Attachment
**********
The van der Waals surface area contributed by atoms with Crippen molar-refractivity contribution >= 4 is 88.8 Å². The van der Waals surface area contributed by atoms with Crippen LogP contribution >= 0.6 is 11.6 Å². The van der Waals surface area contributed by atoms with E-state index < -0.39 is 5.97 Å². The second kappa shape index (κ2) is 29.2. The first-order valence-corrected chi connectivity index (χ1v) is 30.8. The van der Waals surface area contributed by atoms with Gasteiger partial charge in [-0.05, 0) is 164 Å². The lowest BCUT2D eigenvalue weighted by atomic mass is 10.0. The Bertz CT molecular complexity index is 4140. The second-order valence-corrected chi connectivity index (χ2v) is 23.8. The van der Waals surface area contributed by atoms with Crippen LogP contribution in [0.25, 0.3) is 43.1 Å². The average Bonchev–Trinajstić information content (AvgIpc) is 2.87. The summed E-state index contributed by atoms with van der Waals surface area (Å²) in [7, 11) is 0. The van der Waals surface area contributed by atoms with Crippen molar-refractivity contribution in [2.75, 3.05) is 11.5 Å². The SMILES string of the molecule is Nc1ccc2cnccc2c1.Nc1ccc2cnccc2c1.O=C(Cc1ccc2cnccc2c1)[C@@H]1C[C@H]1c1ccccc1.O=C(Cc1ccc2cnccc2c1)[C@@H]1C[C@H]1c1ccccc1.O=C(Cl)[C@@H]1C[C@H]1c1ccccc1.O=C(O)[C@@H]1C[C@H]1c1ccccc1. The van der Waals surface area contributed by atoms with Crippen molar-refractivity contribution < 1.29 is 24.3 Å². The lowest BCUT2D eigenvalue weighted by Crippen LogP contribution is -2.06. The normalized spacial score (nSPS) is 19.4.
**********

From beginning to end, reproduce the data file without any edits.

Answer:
The van der Waals surface area contributed by atoms with Crippen molar-refractivity contribution >= 4 is 88.8 Å². The van der Waals surface area contributed by atoms with Crippen LogP contribution >= 0.6 is 11.6 Å². The van der Waals surface area contributed by atoms with E-state index < -0.39 is 5.97 Å². The second kappa shape index (κ2) is 29.2. The first-order valence-corrected chi connectivity index (χ1v) is 30.8. The van der Waals surface area contributed by atoms with Gasteiger partial charge in [-0.05, 0) is 164 Å². The lowest BCUT2D eigenvalue weighted by atomic mass is 10.0. The Bertz CT molecular complexity index is 4140. The second-order valence-corrected chi connectivity index (χ2v) is 23.8. The van der Waals surface area contributed by atoms with Crippen LogP contribution in [0.25, 0.3) is 43.1 Å². The average Bonchev–Trinajstić information content (AvgIpc) is 2.87. The summed E-state index contributed by atoms with van der Waals surface area (Å²) in [7, 11) is 0. The van der Waals surface area contributed by atoms with Crippen molar-refractivity contribution in [2.75, 3.05) is 11.5 Å². The SMILES string of the molecule is Nc1ccc2cnccc2c1.Nc1ccc2cnccc2c1.O=C(Cc1ccc2cnccc2c1)[C@@H]1C[C@H]1c1ccccc1.O=C(Cc1ccc2cnccc2c1)[C@@H]1C[C@H]1c1ccccc1.O=C(Cl)[C@@H]1C[C@H]1c1ccccc1.O=C(O)[C@@H]1C[C@H]1c1ccccc1. The van der Waals surface area contributed by atoms with Crippen molar-refractivity contribution < 1.29 is 24.3 Å². The lowest BCUT2D eigenvalue weighted by Crippen LogP contribution is -2.06. The normalized spacial score (nSPS) is 19.4.